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SUBJECT: Now Here This Back to Subjects
Jan 21 2015
at 12:59 PM
Right now I am listening to John McLaughlin’s 2012 album for the umpteenth time and just cannot get over it. It is absolutely fantastic music from a different world somewhere beyond. I knew, and still know, very little about his music and never really felt like exploring his Mahavishnu phase or anything else by him but this new sound (as far as I can judge, again based on my limited exposure to his music) is in a totally different vein from the very little I have heard so far by him. This new avenue of his, as I have discovered - and may easily be mistaken about it - started somewhere with his "Floating Point" CD, which I will buy very soon. Then he released "To The One" followed by "Now Here This". Just felt like sharing this here. He is exactly what his new band’s name, The 4th Dimension, suggests: walking spirituality. Here is a taster for those who may not know these albums.
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Feb 13 2015
at 1:18 PM
Bookmark and Share I agree Naut. As much as I have enjoyed JM’s electric productions throughout the years, his acoustic work is my favorite. Especially My Goals Beyond and the trio stuff he did Paco and Al. Truly amazing! And he still has it together. I caught the 4th Dimension July ’13 and he was soloing with almost the same speed and fire that he had 30 years ago.
Feb 05 2015
at 4:04 AM
Bookmark and Share As much as I love John’s electric work, it’s his acoustic playing that I’m most fond of. Some of those lines he plays on the original Shakti albums are completely in outer space. His other acoustic albums, esp. the tribute to Evans, are lovely. Of course, the electric fire in the earliest MO incarnation is incredible as well. / You’re spot-on, blisterfree. What you call groove I might call Pat’s swing element, but I’m sure we’re talking about the same thing. I love it when he does those little hooks that recall the whole tradition in a few bars....
Jan 26 2015
at 10:45 AM
Bookmark and Share my favorite of his is "The Promise", which comprises all the different flavors of music he has made. Just wish that "Englishman Jam" was longer.
Jan 25 2015
at 10:15 PM
Bookmark and Share The one descriptor that really fits for Pat’s wide-ranging output, that I find lacking in so many other guitarists, really of any genre, is groove. Whether it’s in a highly-structured PMG tune with a lot of melodic content, or something like Trio Live or Day Trip, Pat always seems to play just the right number of notes in just the right way, per the context of the song and what the rest of the band is doing., but particularly the rhythm section. Not that these other guys like McLaughlin don’t have their moments, but so often there’s a tendency to "solo over something" for its own sake, as though that "something" were simply a means to an end. That "something" stands in place of real song craft, and real band interplay.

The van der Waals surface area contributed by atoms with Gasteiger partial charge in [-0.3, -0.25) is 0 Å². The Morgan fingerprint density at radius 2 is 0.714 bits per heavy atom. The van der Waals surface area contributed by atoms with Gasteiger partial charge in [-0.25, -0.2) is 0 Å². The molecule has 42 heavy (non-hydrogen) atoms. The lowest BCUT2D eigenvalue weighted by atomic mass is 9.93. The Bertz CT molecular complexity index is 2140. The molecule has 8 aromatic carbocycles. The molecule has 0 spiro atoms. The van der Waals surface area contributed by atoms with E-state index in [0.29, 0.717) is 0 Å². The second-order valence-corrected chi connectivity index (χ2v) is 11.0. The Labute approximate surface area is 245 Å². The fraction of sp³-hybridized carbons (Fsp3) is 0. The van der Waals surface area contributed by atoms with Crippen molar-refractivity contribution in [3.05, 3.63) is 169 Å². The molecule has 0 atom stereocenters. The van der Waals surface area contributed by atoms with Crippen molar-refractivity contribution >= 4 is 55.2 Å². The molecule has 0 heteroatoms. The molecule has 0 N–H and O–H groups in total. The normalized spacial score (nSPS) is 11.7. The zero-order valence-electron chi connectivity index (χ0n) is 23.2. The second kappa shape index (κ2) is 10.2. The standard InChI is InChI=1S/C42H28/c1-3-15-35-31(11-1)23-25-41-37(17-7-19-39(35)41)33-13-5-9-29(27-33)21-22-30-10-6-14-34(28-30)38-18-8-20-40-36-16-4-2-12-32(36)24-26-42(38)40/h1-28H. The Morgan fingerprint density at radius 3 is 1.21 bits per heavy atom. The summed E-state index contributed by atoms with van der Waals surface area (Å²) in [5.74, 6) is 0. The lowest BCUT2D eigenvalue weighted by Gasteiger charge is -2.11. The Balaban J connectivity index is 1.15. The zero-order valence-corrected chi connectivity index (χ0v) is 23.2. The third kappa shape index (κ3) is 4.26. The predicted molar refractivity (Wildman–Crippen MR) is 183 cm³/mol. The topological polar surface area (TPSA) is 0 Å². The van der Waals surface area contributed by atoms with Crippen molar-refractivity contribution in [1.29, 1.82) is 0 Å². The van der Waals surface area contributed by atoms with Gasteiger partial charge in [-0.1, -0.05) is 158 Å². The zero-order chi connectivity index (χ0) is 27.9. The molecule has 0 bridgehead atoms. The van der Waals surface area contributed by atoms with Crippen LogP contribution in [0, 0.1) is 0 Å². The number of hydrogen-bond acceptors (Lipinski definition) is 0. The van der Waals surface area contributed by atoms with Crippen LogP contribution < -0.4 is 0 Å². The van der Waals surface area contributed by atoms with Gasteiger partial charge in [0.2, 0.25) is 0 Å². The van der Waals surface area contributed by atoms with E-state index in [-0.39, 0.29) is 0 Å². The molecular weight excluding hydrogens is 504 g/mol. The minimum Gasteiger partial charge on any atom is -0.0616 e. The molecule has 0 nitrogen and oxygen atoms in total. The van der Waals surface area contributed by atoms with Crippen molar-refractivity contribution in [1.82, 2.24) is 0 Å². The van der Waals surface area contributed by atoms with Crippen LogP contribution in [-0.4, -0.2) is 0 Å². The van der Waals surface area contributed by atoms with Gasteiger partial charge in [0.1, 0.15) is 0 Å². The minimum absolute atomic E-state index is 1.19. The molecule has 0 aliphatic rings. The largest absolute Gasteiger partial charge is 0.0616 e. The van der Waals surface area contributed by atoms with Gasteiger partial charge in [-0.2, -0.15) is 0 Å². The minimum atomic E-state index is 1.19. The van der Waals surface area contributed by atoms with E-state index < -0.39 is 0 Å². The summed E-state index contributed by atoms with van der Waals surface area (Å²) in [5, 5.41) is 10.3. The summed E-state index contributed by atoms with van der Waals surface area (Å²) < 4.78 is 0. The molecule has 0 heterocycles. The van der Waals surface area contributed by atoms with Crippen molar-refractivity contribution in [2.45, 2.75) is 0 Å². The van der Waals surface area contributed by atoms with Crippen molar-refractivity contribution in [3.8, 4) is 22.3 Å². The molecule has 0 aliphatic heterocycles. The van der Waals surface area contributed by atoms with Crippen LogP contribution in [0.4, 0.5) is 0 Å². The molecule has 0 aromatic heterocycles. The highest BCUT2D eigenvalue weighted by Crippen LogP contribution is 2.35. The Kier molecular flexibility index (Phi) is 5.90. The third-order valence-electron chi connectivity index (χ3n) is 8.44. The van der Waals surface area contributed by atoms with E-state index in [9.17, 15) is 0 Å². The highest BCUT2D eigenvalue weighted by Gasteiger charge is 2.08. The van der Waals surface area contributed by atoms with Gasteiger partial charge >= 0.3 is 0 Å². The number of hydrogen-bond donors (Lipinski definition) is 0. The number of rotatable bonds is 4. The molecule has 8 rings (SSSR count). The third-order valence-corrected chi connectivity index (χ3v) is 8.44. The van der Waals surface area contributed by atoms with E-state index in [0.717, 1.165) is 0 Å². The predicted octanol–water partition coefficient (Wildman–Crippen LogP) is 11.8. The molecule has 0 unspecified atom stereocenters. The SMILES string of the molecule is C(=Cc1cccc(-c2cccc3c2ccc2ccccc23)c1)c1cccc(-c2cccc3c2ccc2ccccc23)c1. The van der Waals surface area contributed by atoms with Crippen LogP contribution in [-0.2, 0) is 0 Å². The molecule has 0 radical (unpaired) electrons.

Jan 25 2015
at 1:42 PM
Bookmark and Share I’m not familiar with a lot of McLaughlin’s work, considering his massive output. But, two tracks that have truly enriched my life are "Little Miss Valley" and "1 Nite Stand" from "The Free Spirits:Live in Tokyo", where he plays with Joey DeFrancesco and Dennis Chambers. I can groove to those tracks anytime,anywhere.Also, in the classical genre, his "Mediterranean Concerto" is nice and well worth checking out.
Jan 24 2015
at 5:35 PM
Bookmark and Share Blister… You and me seem to be of the same mind. I was really heavy into JM and AlDi back in their heydays (the 70s and early 80s). But the incessant speed without any sort of melodic texture to it started wearing on me. I went to a Al DiMeola concert in 1982. Santana was the warm-up band. The concert was so loud it literal rang my ears. They rang so hard I really couldn’t hear the music. We left early. I was well into Pat at the time and made the decision that the whole speed guitar thing was worn out and not worth my time. Pat’s music was more the in realm of what I appreciated.
Jan 23 2015
at 1:07 PM
Bookmark and Share Too bad about the guitar playing, though. Can only manage Johnny Mack in measured doses. Actually that’s the case for me with most jazz guitarists other than Pat. At this point I’ve stopped letting it bother me... I think.
Jan 22 2015
at 1:40 PM
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Jan 22 2015
at 3:50 AM
Bookmark and Share ...and so is his drummer!
Jan 21 2015
at 6:05 PM
Bookmark and Share ...and his Bass player is a BEAST!
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